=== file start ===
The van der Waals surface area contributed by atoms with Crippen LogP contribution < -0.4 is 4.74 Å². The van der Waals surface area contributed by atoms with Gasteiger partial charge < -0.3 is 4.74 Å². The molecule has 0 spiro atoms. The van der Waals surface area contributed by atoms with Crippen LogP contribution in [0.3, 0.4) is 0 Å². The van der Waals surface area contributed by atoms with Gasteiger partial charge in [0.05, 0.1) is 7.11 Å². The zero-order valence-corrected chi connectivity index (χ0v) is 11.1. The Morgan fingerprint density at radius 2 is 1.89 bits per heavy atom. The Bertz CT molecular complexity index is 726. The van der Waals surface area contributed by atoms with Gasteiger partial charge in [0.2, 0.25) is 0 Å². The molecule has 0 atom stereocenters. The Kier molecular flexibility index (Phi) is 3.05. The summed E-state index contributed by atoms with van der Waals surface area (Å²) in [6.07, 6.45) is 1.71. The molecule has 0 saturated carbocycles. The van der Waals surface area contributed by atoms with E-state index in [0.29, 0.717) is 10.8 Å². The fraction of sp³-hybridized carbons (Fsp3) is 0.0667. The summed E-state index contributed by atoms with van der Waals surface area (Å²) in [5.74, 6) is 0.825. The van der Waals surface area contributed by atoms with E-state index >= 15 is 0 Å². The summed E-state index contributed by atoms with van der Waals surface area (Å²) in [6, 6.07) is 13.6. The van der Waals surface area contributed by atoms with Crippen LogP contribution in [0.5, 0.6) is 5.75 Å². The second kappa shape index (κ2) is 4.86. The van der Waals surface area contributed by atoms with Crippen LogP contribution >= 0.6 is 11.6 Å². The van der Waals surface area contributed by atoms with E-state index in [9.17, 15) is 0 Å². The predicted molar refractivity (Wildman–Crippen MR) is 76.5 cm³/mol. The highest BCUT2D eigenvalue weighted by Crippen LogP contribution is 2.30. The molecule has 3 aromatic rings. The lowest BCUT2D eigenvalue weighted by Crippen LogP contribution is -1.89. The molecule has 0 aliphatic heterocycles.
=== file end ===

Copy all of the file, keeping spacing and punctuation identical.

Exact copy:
The van der Waals surface area contributed by atoms with Crippen LogP contribution < -0.4 is 4.74 Å². The van der Waals surface area contributed by atoms with Gasteiger partial charge < -0.3 is 4.74 Å². The molecule has 0 spiro atoms. The van der Waals surface area contributed by atoms with Crippen LogP contribution in [0.3, 0.4) is 0 Å². The van der Waals surface area contributed by atoms with Gasteiger partial charge in [0.05, 0.1) is 7.11 Å². The zero-order valence-corrected chi connectivity index (χ0v) is 11.1. The Morgan fingerprint density at radius 2 is 1.89 bits per heavy atom. The Bertz CT molecular complexity index is 726. The van der Waals surface area contributed by atoms with Gasteiger partial charge in [0.2, 0.25) is 0 Å². The molecule has 0 atom stereocenters. The Kier molecular flexibility index (Phi) is 3.05. The summed E-state index contributed by atoms with van der Waals surface area (Å²) in [6.07, 6.45) is 1.71. The molecule has 0 saturated carbocycles. The van der Waals surface area contributed by atoms with E-state index in [0.29, 0.717) is 10.8 Å². The fraction of sp³-hybridized carbons (Fsp3) is 0.0667. The summed E-state index contributed by atoms with van der Waals surface area (Å²) in [5.74, 6) is 0.825. The van der Waals surface area contributed by atoms with E-state index >= 15 is 0 Å². The summed E-state index contributed by atoms with van der Waals surface area (Å²) in [6, 6.07) is 13.6. The van der Waals surface area contributed by atoms with Crippen LogP contribution in [0.5, 0.6) is 5.75 Å². The second kappa shape index (κ2) is 4.86. The van der Waals surface area contributed by atoms with Crippen LogP contribution >= 0.6 is 11.6 Å². The van der Waals surface area contributed by atoms with E-state index in [9.17, 15) is 0 Å². The predicted molar refractivity (Wildman–Crippen MR) is 76.5 cm³/mol. The highest BCUT2D eigenvalue weighted by Crippen LogP contribution is 2.30. The molecule has 3 aromatic rings. The lowest BCUT2D eigenvalue weighted by Crippen LogP contribution is -1.89. The molecule has 0 aliphatic heterocycles.